HSE to Close Child Detention Unit
Irish Times Thu, Nov 05, 2009 by Eanna O Caollai
The closure of a special detention care unit that cares for the needs of young people with serious emotional and behavioural problems shows that lessons of the Ryan report "have not been learned", Fine Gael has claimed.
The 24-bed special care detention unit at Ballydowd, Palmerstown, Co Dublin, will be closed following a report into standards at the unit by the Health Information and Quality Authority (HIQA).
The unit, which currently houses 12 children, was opened nine years ago at a cost of €13 million.
The Health Service Executive (HSE) issued a statement this morning in which they announced that "a decision has been taken to close the Ballydowd facility." According to the HSE, the decision was "based on the general suitability of the building and facilities."
A special project team has been set-up to oversee the closure and to ensure that this is done with the least disruption to services, which will be transferred to other facilities. Talks are ongoing with all parties involved in the closure programme, the HSE said.
The move to close the unit follows a report by the Health Information and Quality Authority (Hiqa) which criticised the environment at the centre as "no longer acceptable" for the detention of children. The report highlighted problems relating to management, staffing and the safety of children at Ballydowd.
Inspectors had "serious concerns" for the ongoing welfare of children due to "difficulties in the management of staffing and the physical environment". The physical environment had deteriorated to such a degree that it was "no longer an acceptable premises in which to detain children."
The inspectors recommended action "as a matter of urgency".
The report found "serious difficulties of trust" between management and staff which "impacted negatively" and presented itself "as a crisis of confidence and authority" at the centre.
It affected the "management of challenging and high risk behaviour, the rate of absconding and security, issues regarding recording and notifications of significant incidents, and a confidence in using the complaints procedures or raising concerns about care practices."
Hiqa inspectors found the unit was in disrepair in many areas, was not fit for purpose, and that managers and staff were "struggling to maintain any standard in its physical condition."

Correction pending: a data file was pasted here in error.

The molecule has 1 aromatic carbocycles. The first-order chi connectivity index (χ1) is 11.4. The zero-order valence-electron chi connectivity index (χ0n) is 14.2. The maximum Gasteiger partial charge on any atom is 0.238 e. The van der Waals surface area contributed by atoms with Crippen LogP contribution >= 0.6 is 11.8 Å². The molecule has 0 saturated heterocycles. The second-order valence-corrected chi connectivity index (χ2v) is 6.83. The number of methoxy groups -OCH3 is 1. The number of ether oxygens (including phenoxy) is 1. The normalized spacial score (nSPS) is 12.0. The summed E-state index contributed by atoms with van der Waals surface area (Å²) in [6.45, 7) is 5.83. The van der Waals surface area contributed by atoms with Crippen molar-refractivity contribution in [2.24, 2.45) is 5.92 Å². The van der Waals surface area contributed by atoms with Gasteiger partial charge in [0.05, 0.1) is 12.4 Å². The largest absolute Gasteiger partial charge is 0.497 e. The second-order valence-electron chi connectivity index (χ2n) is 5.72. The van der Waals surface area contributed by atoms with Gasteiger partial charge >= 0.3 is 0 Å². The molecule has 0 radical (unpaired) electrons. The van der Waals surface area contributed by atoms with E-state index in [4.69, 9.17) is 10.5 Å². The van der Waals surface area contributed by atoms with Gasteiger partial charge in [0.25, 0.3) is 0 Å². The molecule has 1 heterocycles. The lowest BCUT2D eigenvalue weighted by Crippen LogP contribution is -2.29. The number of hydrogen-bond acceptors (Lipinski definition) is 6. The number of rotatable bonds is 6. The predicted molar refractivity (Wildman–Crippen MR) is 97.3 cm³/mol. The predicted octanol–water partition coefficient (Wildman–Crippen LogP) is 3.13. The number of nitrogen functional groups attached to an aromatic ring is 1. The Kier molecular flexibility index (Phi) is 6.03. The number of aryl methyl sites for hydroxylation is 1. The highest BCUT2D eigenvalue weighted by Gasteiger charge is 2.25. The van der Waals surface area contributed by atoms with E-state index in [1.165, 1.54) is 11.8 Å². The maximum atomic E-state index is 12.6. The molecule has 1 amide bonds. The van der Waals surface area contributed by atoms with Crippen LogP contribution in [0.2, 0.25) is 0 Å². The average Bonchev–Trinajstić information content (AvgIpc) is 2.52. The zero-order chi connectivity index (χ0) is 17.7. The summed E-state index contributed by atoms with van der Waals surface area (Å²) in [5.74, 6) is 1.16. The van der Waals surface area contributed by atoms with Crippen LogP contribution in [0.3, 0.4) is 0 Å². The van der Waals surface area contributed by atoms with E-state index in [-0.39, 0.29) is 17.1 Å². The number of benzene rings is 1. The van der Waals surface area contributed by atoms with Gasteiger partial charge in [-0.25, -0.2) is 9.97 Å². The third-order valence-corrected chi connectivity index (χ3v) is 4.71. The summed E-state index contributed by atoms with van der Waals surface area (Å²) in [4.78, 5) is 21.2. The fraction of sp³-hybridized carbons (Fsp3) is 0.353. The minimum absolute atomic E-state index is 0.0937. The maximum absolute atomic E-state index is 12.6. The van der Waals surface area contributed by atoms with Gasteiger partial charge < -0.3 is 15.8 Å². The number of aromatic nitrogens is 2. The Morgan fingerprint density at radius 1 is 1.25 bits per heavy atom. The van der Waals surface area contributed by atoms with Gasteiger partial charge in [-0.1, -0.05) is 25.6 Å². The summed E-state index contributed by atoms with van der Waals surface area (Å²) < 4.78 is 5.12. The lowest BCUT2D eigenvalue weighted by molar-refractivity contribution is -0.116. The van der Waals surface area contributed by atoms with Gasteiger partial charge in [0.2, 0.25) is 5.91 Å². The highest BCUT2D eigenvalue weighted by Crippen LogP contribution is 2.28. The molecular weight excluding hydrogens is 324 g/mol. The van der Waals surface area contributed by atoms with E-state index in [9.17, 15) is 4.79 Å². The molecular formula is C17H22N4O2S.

The report found that did not meet the required standard in several areas including management, staffing, unauthorised absences, location and design, general accomodation, maintenance and repair and security.
Ballydowd only partly met the required standard in areas of child protection, education, meals, social work and statutory care planning and review.
In response to the closure of the facility, Fine Gael spokesman on children Alan Shatter said it: "shows that lessons have not been learnt from the Ryan Report and the State’s litany of child protection failures, and children are still being exposed to unacceptable practices and conditions."
“The Minister for Children must explain how a purpose-built property which cost €13 million nine years ago is now being decommissioned and why steps weren’t taken to ensure it was properly managed," he said. "He must also explain the details of the arrangements being made for the children who were until now accommodated in Ballydowd.”
Special care units are secure residential facilities for young people aged between 12 and 17 who are detained under a High Court order for a short period of time for their own safety and welfare.
Impact trade union, which represents staff working in the unit,said that it had raised many of the issues uncovered in the Hiqa inspection report with the HSE since the centre’s opening in 2000.
“The special care unit in Ballydowd has had an ongoing problem with staff shortages. This situation became critical in 2003, and Impact was forced to engage in an industrial action on the issue of filling critical posts in the unit,” a union spokesman said.